A Canadian-led team of scientists has found the second repeating fast radio burst (FRB) ever recorded. FRBs are short bursts of radio waves coming from far outside our Milky Way galaxy. Scientists believe FRBs emanate from powerful astrophysical phenomena billions of light years away. The discovery of the extragalactic signal is among the first, eagerly awaited results from the Canadian Hydrogen Intensity Mapping Experiment (CHIME), a revolutionary radio telescope inaugurated in late 2017 by a c... ASTRO WATCH · 2 months
Mysterious fast radio bursts and long-lasting effects of childhood cancer treatments  Science Magazine · 1 week
On this week’s show: A new radio telescope promises to help sort out the more than 40 theories for the origins of fast radio bursts and... more
FIRST J141918.9+394036 is an 'orphan' long gamma-ray burst, study finds  PHYS.ORG · 3 weeks
Using a network of radio telescopes, European astronomers have investigated a decade-long transient known as FIRST J141918.9+394036. Results of this study, presented in a paper published February 18... more
Radio-tracking dolphins reveals intimate details about their behavior  SCIENCE DAILY · 4 weeks
The most extensive radio-tracking effort of bottlenose dolphins in the Indian River Lagoon using radio-telemetry reveals new and surprising information about how they use their habitats, how they spend their time, and... more
Listening to quantum radio  nanowerk · 2 weeks
Researchers have created a quantum circuit that enables them to listen to the weakest radio signal allowed by quantum mechanics. This new quantum circuit opens the door to possible future applications in areas such as radio astronomy and medicine (MRI). more
Observation and stabilization of photonic Fock states in a hot radio-frequency resonator  Science Magazine · 2 weeks
Detecting weak radio-frequency electromagnetic fields plays a crucial role in a wide range of fields, from radio astronomy to nuclear magnetic resonance imaging. In... more
Listening to quantum radio  PHYS.ORG · 2 weeks
Researchers at Delft University of Technology have created a quantum circuit to listen to the weakest radio signal allowed by quantum mechanics. This new quantum circuit opens the door to possible future applications in areas such as radio astronomy and... more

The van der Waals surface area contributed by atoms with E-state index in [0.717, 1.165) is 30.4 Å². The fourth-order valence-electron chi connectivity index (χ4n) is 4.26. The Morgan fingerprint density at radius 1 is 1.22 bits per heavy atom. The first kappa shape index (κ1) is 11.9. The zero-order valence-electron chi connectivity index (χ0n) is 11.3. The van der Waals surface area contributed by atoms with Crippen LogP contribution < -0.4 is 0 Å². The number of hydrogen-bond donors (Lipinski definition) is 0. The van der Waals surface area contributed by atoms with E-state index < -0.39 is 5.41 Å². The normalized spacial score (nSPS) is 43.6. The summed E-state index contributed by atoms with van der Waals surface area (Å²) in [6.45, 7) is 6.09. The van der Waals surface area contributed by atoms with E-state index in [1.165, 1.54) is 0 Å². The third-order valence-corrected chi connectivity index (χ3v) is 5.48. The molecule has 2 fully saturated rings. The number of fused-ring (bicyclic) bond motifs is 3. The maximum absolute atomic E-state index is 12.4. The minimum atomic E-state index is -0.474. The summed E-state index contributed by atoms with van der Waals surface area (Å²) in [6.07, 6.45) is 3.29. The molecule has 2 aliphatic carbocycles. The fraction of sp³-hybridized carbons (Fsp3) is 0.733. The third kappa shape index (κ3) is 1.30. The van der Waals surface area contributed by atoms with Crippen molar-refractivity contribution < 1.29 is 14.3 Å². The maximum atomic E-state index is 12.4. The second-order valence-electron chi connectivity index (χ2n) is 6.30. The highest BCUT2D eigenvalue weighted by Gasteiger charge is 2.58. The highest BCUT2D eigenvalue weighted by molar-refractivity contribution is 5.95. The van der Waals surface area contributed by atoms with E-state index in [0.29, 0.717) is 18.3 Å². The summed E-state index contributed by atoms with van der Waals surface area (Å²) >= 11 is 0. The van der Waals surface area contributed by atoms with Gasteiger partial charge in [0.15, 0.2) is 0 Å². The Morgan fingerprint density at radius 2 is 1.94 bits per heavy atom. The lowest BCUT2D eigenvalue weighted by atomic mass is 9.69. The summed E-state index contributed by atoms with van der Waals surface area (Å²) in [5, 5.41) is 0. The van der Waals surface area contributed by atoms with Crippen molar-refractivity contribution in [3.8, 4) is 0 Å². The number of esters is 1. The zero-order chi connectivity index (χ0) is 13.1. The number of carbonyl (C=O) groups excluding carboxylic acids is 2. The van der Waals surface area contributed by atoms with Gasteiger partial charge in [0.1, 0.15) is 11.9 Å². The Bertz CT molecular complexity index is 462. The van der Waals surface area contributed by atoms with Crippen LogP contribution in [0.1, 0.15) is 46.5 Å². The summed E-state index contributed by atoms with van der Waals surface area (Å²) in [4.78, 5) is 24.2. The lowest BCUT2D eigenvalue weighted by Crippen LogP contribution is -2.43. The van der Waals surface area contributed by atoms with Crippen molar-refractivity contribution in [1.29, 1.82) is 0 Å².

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Researchers have created a quantum circuit that enables them to listen to the weakest radio signal allowed by quantum mechanics. This new quantum circuit opens the door to possible future applications in areas such as radio astronomy and medicine (MRI).... more
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Radio waves help us communicate across close and far distances. They also help us identify otherwise invisible objects in space. more
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Using telemetry units in hospitals to monitor patient health is standard practice. Now, a similar approach is proving to be invaluable for dolphins, too. Researchers from Florida Atlantic University's Harbor Branch Oceanographic... more
Solving the jet/cocoon riddle of a gravitational wave event  PHYS.ORG · 4 weeks
An international research team including astronomers from the Max Planck Institute for Radio Astronomy in Bonn, Germany, has combined radio telescopes from five continents to prove the existence of a... more
Thirty years of fast food: Greater variety, but more salt, larger portions, and added calories  SCIENCE DAILY · 3 weeks
Despite the addition of some healthful menu items, fast food is even more unhealthy for you than it... more
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California experiencing burst of butterflies  PHYS.ORG · 1 week
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What causes that peak? Answering a long-standing question for covalent liquids  PHYS.ORG · 3 weeks
Materials that have a disordered structure with no regular repeating pattern are described as amorphous. Such materials can be found in nature and also have a... more
Energy loss gives unexpected insights in evolution of quasar  PHYS.ORG · 3 days
An international team of astrophysicists observed for the first time that the jet of a quasar is less powerful on long radio wavelengths than earlier predicted. This discovery gives new... more
Designing next-generation optical antennas  PHYS.ORG · 1 week
Antennas catch radio waves, a form of electromagnetic radiation, from the air and convert the energy into electrical signals that feed modern telecommunications. They can also convert electrical signals into radio waves. Without antennas, the world would be a much... more
Supercrystal: A hidden phase of matter created by a burst of light  nanowerk · 4 days
This is one of the first examples of a new state of matter with long-term stability transfigured by the energy from a sub-pico-second laser... more
Researchers create new 'miRacles' for human health  nanowerk · 1 week
Scientists produce a nanotechnology approach that detects disease biomarkers at lower cost. more
Video: Our endless fascination with pi  PHYS.ORG · 1 week
For centuries, pi—the ratio of a circle's circumference to its diameter—has fascinated mathematicians and scientists. The number, which is infinite but never falls into a repeating pattern, is used in formulae throughout the sciences. For more... more
Supercrystal: A hidden phase of matter created by a burst of light  SCIENCE DAILY · 4 days
'Frustration' plus a pulse of laser light resulted in a stable 'supercrystal.' more
Medical News Today: Has fast food become worse for our health in the past 30 years?  MNT · 3 weeks
Researchers warn that, despite some efforts from fast-food chains to improve their menus, what they offer... more
Fast, simple new assessment of earthquake hazard  PHYS.ORG · 2 weeks
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